Latest Packing problem Stories
A Princeton scientist with an interdisciplinary bent has taken two well-known problems in mathematics and reformulated them as a physics question, offering new tools to solve challenges relevant to a host of subjects ranging from improving data compression to detecting gravitational waves.
Tetrahedral dice pack tighter than any other shape, and a single molecule can calculate thousands of times faster than a PC.
Two Kent State University professors are part of a team of researchers who recently uncovered a way to pack tetrahedra, considered to be the simplest shaped regular solids with its four triangular sides, more densely than ever before.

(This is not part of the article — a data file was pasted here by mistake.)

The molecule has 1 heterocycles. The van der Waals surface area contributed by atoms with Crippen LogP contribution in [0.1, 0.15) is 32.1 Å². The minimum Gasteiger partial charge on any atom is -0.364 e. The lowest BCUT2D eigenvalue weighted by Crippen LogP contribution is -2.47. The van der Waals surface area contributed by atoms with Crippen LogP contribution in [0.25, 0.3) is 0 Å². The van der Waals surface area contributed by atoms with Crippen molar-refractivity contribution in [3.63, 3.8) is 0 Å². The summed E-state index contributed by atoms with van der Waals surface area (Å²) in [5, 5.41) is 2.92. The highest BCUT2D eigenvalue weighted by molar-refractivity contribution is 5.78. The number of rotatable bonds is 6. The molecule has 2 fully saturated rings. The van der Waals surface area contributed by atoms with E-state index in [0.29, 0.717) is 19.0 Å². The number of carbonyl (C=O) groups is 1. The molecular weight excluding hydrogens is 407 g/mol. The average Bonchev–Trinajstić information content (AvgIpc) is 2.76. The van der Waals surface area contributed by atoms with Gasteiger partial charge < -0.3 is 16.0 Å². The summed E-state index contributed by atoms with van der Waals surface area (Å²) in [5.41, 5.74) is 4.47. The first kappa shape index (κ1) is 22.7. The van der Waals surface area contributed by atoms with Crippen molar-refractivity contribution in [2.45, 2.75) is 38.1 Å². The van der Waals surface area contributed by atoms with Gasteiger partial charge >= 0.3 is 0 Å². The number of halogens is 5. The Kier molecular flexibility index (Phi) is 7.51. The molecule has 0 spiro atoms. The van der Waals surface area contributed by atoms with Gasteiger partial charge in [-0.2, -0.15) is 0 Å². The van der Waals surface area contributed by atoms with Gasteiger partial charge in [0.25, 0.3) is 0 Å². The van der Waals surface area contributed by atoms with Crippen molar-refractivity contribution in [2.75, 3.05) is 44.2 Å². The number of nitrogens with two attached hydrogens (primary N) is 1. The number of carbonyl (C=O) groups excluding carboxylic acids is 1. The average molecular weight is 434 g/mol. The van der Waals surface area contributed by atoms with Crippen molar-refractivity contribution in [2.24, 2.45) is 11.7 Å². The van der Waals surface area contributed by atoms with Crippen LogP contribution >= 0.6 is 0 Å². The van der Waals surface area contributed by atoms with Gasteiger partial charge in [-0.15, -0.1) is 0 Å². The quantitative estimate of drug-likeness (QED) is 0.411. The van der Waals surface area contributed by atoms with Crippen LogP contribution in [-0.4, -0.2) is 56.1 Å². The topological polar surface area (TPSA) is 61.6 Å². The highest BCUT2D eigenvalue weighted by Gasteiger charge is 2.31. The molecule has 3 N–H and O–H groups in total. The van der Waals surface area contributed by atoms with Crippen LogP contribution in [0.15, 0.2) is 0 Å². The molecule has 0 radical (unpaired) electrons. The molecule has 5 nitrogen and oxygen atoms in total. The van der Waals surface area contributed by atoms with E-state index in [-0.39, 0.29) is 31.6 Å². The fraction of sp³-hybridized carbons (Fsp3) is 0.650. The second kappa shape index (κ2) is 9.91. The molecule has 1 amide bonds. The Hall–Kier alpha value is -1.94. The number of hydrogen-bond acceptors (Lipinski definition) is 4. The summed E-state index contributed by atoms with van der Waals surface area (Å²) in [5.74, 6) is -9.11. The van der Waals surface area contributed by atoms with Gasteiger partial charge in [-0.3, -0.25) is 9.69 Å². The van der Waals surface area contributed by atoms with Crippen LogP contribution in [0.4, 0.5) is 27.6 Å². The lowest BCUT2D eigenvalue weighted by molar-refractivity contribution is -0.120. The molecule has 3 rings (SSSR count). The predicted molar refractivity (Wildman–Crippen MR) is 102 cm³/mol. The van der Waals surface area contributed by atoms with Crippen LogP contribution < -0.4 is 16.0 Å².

How many sweets fit into a jar? This question depends on the shapes and sizes of the sweets, the size of the jar, and how it is filled. Surprisingly, this ancient question remains unanswered because of the complex geometry of the packing of the sweets.
- A volcanic mudflow.